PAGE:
Morgan: A Suitable Case for Mistreatment (1966) B
Czech-born, London-based Karel Reisz' black comedy “Morgan” (aka “Morgan: A Suitable Case for Treatment”) put the great Vanessa Redgrave at the forefront of international actresses, having appeared that year in Antonioni's arthouse hit, “Blow-Up.”
Redgrave received the acting kudo from the 1966 Cannes Festival, where the movie world-premiered, and then her first Best Actress Oscar nomination, competing with her younger sister Lynn Redgrave, nominated for the anarchic comedy, “Georgy Girl.”
A quintessentially British film, sort of a combo of “Look Back in Anger” serio, angry mood and the lighter, frenzier touches of swinging, normless London, then at its height, the film was shot in black and white, even though color was the norm. David Mercer, who originally wrote the story for a TV drama called “A Suitable Case for Treatment,” adapted his play to the screen, while introducing a number of changes. By turning the lead into a lunatic, scribe Mercer and director Reisz not only discard any semblance of normalcy and order, but also carry their saga to the kinds of extremes that only young, adventurous viewers can embrace.
Tale centers on the lunatic efforts of a young left-wing painter, Morgan Delt (well-cast David Warner), who fantasizes he's a gorilla in order to retrieve his divorced, upper class wife (Redgrave). Morgan spends most of his time daydreaming about swinging through the jungle, which upsets and then totally alienates his more educated wife. Images from “King Kong” and the “Tarzan” movies are interspersed in Morgan's dream sequences.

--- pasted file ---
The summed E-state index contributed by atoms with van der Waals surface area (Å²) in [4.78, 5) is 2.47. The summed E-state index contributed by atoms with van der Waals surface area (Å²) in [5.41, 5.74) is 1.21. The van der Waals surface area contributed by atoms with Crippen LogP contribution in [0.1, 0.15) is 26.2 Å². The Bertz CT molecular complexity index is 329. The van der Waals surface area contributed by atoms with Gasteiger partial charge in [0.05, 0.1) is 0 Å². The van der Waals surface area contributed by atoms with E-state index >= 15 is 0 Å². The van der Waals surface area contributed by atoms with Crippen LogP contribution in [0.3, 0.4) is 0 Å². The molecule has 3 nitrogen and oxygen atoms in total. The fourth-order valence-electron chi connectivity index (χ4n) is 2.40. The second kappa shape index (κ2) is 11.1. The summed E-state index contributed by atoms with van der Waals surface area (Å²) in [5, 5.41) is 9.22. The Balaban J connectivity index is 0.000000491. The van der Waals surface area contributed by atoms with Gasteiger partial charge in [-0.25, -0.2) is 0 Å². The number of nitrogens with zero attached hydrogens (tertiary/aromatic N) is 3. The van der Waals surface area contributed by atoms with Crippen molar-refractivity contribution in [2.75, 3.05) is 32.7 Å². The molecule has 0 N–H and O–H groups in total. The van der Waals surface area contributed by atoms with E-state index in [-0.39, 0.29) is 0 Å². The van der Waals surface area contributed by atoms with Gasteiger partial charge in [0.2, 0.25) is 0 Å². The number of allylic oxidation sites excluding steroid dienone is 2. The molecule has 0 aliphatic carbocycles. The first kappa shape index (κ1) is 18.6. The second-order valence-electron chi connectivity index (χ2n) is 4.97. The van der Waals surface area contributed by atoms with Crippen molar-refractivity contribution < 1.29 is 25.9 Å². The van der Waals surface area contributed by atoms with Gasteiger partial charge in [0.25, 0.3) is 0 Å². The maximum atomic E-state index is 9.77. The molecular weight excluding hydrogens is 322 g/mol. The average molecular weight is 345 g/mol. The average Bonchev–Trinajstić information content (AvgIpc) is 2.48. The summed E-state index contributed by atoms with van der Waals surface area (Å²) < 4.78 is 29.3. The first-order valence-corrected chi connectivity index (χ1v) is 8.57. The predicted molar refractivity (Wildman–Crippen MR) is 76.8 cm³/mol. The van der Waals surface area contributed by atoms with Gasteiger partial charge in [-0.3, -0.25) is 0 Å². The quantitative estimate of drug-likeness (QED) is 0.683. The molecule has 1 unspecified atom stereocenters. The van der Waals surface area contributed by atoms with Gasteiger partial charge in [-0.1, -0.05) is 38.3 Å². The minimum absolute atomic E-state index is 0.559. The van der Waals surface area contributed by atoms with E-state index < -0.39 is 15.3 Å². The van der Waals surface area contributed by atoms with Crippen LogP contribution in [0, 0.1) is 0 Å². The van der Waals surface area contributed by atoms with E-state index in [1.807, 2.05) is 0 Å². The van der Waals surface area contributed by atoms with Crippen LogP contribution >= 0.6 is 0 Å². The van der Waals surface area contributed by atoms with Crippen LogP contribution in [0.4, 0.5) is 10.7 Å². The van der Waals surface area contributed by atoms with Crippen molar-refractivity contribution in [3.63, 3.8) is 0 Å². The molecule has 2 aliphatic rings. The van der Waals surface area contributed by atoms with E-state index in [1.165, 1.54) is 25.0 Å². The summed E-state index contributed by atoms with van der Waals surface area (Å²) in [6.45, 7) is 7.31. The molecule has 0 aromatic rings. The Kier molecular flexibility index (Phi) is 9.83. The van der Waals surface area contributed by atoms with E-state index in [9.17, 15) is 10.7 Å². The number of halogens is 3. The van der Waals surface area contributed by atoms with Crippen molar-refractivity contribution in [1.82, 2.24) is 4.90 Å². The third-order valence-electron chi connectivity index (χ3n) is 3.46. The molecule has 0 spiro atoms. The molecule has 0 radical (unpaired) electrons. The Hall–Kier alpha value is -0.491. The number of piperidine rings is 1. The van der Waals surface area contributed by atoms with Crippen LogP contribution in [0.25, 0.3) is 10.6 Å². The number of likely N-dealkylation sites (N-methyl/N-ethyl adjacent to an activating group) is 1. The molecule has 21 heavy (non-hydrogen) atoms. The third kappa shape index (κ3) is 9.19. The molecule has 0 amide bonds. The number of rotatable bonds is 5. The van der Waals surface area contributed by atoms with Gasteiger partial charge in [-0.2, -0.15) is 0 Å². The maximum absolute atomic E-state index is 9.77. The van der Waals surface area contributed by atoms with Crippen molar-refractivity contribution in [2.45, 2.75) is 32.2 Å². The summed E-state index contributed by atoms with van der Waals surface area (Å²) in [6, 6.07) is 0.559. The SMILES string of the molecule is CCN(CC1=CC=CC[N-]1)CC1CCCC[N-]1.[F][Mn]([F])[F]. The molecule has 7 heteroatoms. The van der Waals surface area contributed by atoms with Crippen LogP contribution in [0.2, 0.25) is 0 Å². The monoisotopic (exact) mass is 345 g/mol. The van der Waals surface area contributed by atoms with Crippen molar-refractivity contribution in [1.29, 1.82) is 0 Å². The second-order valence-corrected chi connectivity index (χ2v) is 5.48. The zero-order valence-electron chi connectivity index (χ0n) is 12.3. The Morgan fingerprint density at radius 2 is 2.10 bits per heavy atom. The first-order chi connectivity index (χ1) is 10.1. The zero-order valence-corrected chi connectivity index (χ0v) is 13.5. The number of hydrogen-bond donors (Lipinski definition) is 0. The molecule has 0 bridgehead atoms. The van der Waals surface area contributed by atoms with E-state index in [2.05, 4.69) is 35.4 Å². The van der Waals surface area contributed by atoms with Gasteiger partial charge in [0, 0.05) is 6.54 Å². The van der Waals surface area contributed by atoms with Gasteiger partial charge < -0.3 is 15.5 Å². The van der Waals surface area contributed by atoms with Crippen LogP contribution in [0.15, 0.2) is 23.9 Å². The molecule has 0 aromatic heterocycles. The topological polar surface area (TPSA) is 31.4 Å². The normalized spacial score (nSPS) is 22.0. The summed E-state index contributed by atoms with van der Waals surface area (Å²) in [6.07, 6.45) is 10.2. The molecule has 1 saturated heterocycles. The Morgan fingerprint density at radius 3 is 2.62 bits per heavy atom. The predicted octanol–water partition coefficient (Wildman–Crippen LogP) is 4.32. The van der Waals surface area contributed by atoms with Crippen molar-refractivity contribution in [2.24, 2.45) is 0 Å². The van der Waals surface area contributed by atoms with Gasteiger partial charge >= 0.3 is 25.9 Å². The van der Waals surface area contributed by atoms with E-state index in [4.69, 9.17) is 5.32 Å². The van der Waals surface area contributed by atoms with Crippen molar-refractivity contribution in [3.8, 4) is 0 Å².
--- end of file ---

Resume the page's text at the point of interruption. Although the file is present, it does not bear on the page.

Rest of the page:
Leonie secures a divorce, but Morgan, presumably in Greece, shows up on the day the papers are to be grantedand complications ensue. He claims he loves her and wants her back. Her simply can't tolerate the fact that Leonie is engaged to Charles Napier (Robert Stephens, then Maggie Smith's husband), a priggish art dealer, who's closer to her in social class, life style, and taste.
Morgan's efforts to win his wife in what could be described a s a variation on the Hollywood subgenre of “comedy of remarriage,” includes bombs, skeletons, kidnapping, and clowning in gorilla suits. But he fails and Leonie goes on to marry Napier.
However, at the end of the film, she visits Morgan at the mental institution where he is absorbed in his own form of Marxist horticulture and tells him that her unborn child is his. The last image of the feature is both ambiguous and enigmatic, showing Leonie with a Mona Lisa smile on her face, and then a hammer and sickle motif.
Reisz's helming is admirably courageous, even if his blend of realism, surrealism, and fantasy is not always successful, and his attempts at sophisticated humor show strain. The tone is consciously variegated, veering from light to heavy and back to light, resulting in a bizarre film that has become more outdated than many other UK films of the era. Truly a capsule of the late 1960s zeitgeist, “Morgan” is a film that could not have been made in the 1950sor 1970s, for that matter.
Sharply dividing critics, “Morgan” nonetheless became a college favorite, playing in film societies throughout the late 1960 and early, appealing to students with its character's self-absorption, anarchic mood, and cultural nihilism that some of the more mainstream reviewers dismissed as sheer infantilism and self-indulgence.
Oscar Nominations: 2
Best Actress: Vanessa Redgrave Costume Design (black/white): Jocelyn Rickards
Running time: 97 Minutes
Morgan Delt (David Mercer)
Leonie Delt (Vanessa Redgrave)
Charles Napier (Robert Stephens)
Mrs. Delt (Irene Handl)
Mr. Henderson (Newton Blick)
Mrs. Henderson (Nan Munro)
Policeman (Bernard Bresslaw)
Wally (Arthur Mullard)
Counsel (Graham Crowden)
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